A: My “Inner Italian” is named Marina, a name bestowed upon me by my Italian friend Monica’s mother. Her mom hardly speaks a word of English, but explained to me that “Marina” is much prettier and softer than “Maureen,” and I couldn’t agree more! I can’t recall an exact moment of DISCOVERY when I met my Inner Italian, but I think she first surfaced during my first solo trip, which took me to a bed-and-breakfast in Napa Valley. I also met a gorgeous young Italian ragazzo in San Francisco’s Little Italy during that trip, one I kept in touch with and reconnected with in New York, Milan and Rome years after. Who wouldn’t want to keep discovering her “Inner Italian” after that?

Q: What does “living Italian” mean to you?

A: It means wholeheartedly embracing the simple goodness and sensuality in life. Taking the extra time, for example, to stop at a specialty market or gourmet grocery store for fine imported cheese or salumi rather than dashing into a regular supermarket makes a huge difference. Think how special it feels opening these hand-wrapped treasures as opposed to ripping open an industrial-strength package. It’s worth every extra dime you pay. It means purchasing the best quality you can afford, whether you’re talking shoes, pretty lingerie, or wine glasses. And even when it comes to things that DON’T cost money — valuing quality time spent with family and friends; enjoying the arts and culture just because and not only when out-of-town guests come to visit — this to me also embraces this wonderful way of living and being.

Q: What nurtures your Inner Italian?

A: Being IN Italy, of course! But since I’m usually in the United States instead, remembering what made my living and visiting Italy so pleasurable: good, unhurried meals with simple yet exquisite ingredients; good wine and conversation; and time spent dining with those I love spending time with. And since I can’t BE in Italy, I nurture my “Inner Italian” by reading travel books and cuisine/wine and travel magazines that celebrate this wonderful country. I also find it by seeking out authentic restaurants in Chicago and elsewhere in the United States where the waiters or owners actually speak Italian, giving me a chance not only to practice l’italiano on this side of the Atlantic but also allowing me to reconnect with the special times I’ve spent in bella Italia. It’s one of my small personal joys!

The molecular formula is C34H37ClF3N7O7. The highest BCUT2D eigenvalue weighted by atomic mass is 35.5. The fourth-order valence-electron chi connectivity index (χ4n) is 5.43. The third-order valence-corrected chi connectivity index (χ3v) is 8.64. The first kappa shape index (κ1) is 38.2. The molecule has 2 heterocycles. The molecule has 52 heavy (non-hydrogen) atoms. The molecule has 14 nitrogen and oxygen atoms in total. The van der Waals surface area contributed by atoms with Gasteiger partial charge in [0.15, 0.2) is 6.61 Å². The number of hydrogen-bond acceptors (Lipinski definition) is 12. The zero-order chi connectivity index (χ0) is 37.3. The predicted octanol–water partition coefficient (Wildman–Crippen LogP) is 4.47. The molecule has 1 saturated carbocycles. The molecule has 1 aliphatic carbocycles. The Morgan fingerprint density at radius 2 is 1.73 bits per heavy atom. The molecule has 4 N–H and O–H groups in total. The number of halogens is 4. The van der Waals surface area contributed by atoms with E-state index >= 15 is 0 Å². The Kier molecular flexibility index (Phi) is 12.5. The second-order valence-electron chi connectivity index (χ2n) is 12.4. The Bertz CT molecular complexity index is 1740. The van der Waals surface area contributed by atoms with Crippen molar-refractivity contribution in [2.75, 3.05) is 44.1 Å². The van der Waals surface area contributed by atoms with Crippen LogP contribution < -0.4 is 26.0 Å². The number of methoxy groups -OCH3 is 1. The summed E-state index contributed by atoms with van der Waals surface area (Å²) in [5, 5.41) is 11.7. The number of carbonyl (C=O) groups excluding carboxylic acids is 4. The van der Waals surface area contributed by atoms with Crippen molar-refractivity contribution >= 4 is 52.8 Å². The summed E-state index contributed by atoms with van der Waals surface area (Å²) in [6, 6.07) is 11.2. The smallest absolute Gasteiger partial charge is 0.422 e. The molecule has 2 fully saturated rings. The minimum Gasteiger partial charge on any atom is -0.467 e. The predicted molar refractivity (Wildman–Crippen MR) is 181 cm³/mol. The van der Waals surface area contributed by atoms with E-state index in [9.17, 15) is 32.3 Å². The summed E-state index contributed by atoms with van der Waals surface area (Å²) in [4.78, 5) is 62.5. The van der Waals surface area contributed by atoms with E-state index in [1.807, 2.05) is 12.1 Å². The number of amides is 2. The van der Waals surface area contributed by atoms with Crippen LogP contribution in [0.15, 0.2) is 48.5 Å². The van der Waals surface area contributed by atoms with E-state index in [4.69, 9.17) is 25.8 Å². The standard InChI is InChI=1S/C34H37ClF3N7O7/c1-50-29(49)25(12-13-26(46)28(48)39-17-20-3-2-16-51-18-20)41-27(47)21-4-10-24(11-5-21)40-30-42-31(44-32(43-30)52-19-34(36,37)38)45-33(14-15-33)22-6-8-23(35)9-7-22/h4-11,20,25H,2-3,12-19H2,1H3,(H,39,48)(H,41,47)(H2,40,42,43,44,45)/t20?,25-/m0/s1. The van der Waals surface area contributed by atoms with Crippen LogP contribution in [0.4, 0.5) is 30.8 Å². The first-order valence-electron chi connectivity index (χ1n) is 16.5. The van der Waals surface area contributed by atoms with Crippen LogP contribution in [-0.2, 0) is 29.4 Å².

Q: What Italian movie, or movie set in Italy, do you most like? Why?

A: No question about it — “Under the Tuscan Sun” with Diane Lane. UTTSfilmGranted, the beautifully shot film had nearly NOTHING to do with Frances Mayes’ original book, but who cares? The story of a middle-aged woman who moved to Italy to renovate her life along with a Tuscan villa spoke to me in a way that no film ever had. In fact, it helped inspire me to quit my stressful corporate job, figure out how to make a living as a freelance writer, and move to Florence for nearly one year. The film is one I pull out periodically when I need inspiration for some other major life change — one of which I’m working on now!

Q: When and where was your first visit to Italy?

A: I first visited Italy in May of 2002 with two girlfriends, a trip we’d delayed after September 11. We first landed in Rome, had crazy issues with our luggage at the airport, and then had a mix-up at our original hotel. But thanks to the company I worked for, we ended up at a FAR better hotel, met women who have become great friends, and fell head-over-heels in love with Rome and all things Italian. What can I say? I was hooked.

Q: When and where was your most recent trip to Italy?

A: My most recent trip to Italy was in the fall of 2008, when my mom and I took a 12-day Mediterranean cruise. Among the places we visited were Livorno (the port town near Florence), Civitavecchia (the port of call near Rome), and Messina (on the gorgeous island of Sicily). Having lived in Italy, I’ve spent plenty of time in both Florence and Rome, but Sicily — especially the town of Taormina — was a super-special treat. Because of gale-force winds, we were forced to abandon the ship’s original port of call in Greece and headed to Sicily instead. I fell madly in love with this beautiful island and have vowed to return — hopefully for at least two weeks during the warm, sunny part of the year.

Q: If you could live in one place in Italy for the rest of your life, where would it be and why?